Bank Failures in United States, Unrest in US, Depletion of Physical Supply
As rebellion spreads to the United States, financial markets remain volatile. In Europe, the bailouts have, yet again, begun, as the French/Belgian banking giant Dexia has “failed.” Both governments have pledged to take part in the rescue plan, which will entail printing of Euros, and perhaps even US monies dedicated to the cause of European stability. Dexia is the first public victim of the new European credit crunch, and there are sure to be more such banks, all across Europe.
The French government has pledged to lend Dexia “as much as it needs.” Predictably, the philosophy of “too big to fail” is alive-and-well in Europe, as Dexia was bailed out once before in 2008. Earlier this year, European regulators deemed Dexia healthy during a bank “stress test.” So, it is safe to assume—from here on out—that whenever a bank is determined “healthy” by regulators, that this is likely not true. The truth is that many of the largest banks in the world have bad debts on their books. As Michael Hudson reminds folks over and over: those debts that cannot be repaid, will not be repaid.
The IMF, which has taken an increasingly strong tone on Europe, will probably eventually step-in, and lend Europe capital. Much of it will probably stem from the Federal Reserve System in the United States, just as US taxpayer money has already gone to Europe. This took place during the 2008 banking crisis, as many European banks, such as Deutsche Bank, received US taxpayer money.
In the US, young people are taking to the streets to protest corporate policy, which is sure to put stress on the financial system. Should this movement continue to grow, international investors will lose confidence in the US Dollar as a safehaven. This movement could accelerate interest in silver, leading more young people to the metal as a store of value, i.e. a savings account, thus representing more long-term upward pressure for the metal. Instead of the famous bull on Wall Street being touched for good luck, it is now being guarded by NYPD. Interesting to note, JP Morgan—target of the “buy silver crash JP Morgan” campaign, and infamous silver manipulators—made, at the onset of the demonstrations, a donation of more than 4 million dollars to the NYPD foundation.
Expect that, as social dislocation becomes more intense, markets will become more violent. Large swings will transpire, and we will see more of what happened in the late summer, as the market had huge down days, followed by rather stable days.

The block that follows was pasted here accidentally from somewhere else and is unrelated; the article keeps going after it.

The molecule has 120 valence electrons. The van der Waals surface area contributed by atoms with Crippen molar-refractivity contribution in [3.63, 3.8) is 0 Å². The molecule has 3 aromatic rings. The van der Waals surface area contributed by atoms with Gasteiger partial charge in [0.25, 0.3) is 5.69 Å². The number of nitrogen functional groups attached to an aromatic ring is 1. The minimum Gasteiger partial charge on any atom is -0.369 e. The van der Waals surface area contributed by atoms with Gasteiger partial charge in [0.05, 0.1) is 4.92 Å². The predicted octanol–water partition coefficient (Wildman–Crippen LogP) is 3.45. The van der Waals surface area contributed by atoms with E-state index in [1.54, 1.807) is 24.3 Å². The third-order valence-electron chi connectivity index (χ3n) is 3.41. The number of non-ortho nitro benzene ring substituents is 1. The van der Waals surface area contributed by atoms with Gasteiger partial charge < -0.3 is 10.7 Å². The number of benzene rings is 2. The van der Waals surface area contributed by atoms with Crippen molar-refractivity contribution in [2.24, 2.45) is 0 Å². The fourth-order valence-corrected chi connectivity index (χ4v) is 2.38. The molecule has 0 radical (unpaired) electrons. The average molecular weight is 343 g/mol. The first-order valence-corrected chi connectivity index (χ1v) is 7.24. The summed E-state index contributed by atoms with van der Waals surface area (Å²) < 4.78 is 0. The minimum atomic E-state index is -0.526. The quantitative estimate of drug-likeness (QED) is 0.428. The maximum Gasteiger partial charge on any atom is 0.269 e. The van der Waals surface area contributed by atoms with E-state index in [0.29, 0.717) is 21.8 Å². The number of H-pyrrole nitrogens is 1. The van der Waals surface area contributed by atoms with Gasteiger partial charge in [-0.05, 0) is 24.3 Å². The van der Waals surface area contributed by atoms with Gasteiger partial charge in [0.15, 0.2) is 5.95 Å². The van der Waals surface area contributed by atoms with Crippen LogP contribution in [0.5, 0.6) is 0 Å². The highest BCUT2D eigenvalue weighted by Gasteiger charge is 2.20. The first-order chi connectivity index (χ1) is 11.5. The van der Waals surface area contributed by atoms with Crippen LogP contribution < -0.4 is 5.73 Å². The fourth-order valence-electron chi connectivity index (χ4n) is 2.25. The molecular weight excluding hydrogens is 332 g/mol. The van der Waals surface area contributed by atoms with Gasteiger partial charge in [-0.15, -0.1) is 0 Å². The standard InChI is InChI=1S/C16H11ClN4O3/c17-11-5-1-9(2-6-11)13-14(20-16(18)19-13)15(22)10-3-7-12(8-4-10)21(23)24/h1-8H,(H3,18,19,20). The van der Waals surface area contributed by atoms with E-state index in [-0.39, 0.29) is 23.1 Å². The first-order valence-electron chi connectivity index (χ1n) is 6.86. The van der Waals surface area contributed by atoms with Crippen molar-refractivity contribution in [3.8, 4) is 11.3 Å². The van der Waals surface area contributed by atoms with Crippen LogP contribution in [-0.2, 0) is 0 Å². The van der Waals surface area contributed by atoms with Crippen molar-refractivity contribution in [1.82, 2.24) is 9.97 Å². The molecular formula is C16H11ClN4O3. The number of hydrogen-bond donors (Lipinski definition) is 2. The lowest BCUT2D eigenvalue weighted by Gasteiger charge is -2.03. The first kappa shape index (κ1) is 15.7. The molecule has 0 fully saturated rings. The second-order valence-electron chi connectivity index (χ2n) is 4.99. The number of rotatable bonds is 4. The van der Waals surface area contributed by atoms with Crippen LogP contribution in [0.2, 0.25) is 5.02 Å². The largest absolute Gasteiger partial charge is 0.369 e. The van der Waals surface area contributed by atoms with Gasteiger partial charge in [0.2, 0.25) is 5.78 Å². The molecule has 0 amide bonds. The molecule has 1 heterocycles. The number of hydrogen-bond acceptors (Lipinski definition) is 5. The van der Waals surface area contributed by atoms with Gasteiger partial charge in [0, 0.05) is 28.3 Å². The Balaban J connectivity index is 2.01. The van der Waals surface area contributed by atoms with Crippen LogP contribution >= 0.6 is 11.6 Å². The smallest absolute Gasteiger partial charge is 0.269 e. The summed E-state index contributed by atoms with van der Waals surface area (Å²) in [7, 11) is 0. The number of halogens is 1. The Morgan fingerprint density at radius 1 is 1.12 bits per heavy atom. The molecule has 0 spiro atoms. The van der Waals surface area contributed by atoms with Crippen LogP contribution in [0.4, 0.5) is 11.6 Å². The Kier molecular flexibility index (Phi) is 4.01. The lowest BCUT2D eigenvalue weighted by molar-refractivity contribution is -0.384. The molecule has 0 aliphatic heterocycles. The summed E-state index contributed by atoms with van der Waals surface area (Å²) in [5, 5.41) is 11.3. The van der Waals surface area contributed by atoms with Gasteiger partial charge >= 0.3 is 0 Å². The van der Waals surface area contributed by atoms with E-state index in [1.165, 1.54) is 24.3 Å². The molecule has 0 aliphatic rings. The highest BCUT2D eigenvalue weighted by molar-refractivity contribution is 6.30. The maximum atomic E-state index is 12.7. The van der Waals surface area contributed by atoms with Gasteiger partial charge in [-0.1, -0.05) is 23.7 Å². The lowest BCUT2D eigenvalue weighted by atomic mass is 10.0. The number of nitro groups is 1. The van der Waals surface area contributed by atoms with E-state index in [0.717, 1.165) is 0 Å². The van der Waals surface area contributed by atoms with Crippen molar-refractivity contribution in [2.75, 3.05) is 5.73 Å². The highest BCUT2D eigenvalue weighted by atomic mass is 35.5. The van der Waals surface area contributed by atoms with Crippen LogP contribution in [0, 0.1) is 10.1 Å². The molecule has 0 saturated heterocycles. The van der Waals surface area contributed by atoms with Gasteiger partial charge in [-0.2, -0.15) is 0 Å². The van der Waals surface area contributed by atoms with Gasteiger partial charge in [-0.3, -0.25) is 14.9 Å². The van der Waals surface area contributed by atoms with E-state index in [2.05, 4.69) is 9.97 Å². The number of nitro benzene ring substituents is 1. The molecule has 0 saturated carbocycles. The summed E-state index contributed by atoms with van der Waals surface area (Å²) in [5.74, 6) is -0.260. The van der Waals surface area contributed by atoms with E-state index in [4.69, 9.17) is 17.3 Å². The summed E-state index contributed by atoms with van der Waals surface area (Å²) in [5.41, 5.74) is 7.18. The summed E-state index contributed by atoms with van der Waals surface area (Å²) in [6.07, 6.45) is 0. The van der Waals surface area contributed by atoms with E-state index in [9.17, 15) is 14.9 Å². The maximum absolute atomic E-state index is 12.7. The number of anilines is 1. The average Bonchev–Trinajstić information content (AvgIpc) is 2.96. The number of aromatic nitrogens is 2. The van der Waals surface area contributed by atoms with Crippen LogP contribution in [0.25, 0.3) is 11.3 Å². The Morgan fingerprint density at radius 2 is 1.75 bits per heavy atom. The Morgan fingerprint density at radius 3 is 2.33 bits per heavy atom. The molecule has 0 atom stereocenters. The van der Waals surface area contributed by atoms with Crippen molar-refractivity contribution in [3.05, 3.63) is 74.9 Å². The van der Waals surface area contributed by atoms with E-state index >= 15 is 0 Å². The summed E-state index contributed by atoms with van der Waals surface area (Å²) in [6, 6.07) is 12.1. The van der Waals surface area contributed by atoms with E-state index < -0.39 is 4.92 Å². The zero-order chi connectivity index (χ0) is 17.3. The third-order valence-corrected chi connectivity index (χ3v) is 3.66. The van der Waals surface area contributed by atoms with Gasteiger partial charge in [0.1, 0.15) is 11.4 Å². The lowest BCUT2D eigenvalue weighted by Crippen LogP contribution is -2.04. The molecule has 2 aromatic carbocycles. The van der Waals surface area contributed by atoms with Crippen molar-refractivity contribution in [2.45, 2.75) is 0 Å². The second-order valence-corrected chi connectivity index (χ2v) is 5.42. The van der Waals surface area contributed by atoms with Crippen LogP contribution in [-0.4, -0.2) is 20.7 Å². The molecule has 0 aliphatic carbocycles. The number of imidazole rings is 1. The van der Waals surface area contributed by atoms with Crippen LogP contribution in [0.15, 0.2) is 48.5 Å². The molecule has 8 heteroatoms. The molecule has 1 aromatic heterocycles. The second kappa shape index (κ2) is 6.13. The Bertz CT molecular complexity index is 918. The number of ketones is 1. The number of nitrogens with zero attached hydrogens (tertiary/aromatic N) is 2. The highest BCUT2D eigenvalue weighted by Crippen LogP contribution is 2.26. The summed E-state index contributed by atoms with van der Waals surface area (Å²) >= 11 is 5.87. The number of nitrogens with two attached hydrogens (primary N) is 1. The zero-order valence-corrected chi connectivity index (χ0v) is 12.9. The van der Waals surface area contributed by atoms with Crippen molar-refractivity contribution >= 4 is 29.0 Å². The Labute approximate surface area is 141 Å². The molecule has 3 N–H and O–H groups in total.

That the precious metals markets having huge up days followed by huge down days could mean great buying opportunities, does not necessarily mean waiting for the perfect dip is the best choice of action. These physical markets are controlled by paper-bugs, who put trillions of fiat into play in order to oppress true price discovery. JP Morgan, for example, owns 78% of the silver derivatives. HSBC owns 20%. That means there is a paper-silver duopoly. This renders the $ price of the metals somewhat random, and does not actually represent the true value of the physical metals. There are only about 1 billion ounces of investment grade silver above ground—that is around six ounces of silver per individual on the planet! Actually getting physical “investment grade” silver (99.9% fine and above) should be considered when buying gold and silver, not simply timing the dip.
The economic policies being espoused by our leaders have no realistic foundation. That a nation can cut deficits and promote growth is “a very hopeful way of looking at the world, but unfortunately, it’s not based on anything ever seen in economic history,” says economic forecaster Peter Berezin, managing editor of the Bank Credit Analyst, in the Montreal Gazette article titled “Austerity obsession kneecaps Europe.”
Irregardless, the Bank of England has launched a new quantitative easing program, pumping 75 billion pounds of new money into the economy, claiming that “the worst financial crisis in modern history demanded it.”
Sir Mervyn King has warned against the obvious, arguing this program could force more inflation and promotes no confidence among savers. Regardless, King said he would not
push Britain into a recession” for the mere sake of helping savers. This is sure to send gold well over the 1,000 pound psychological price point.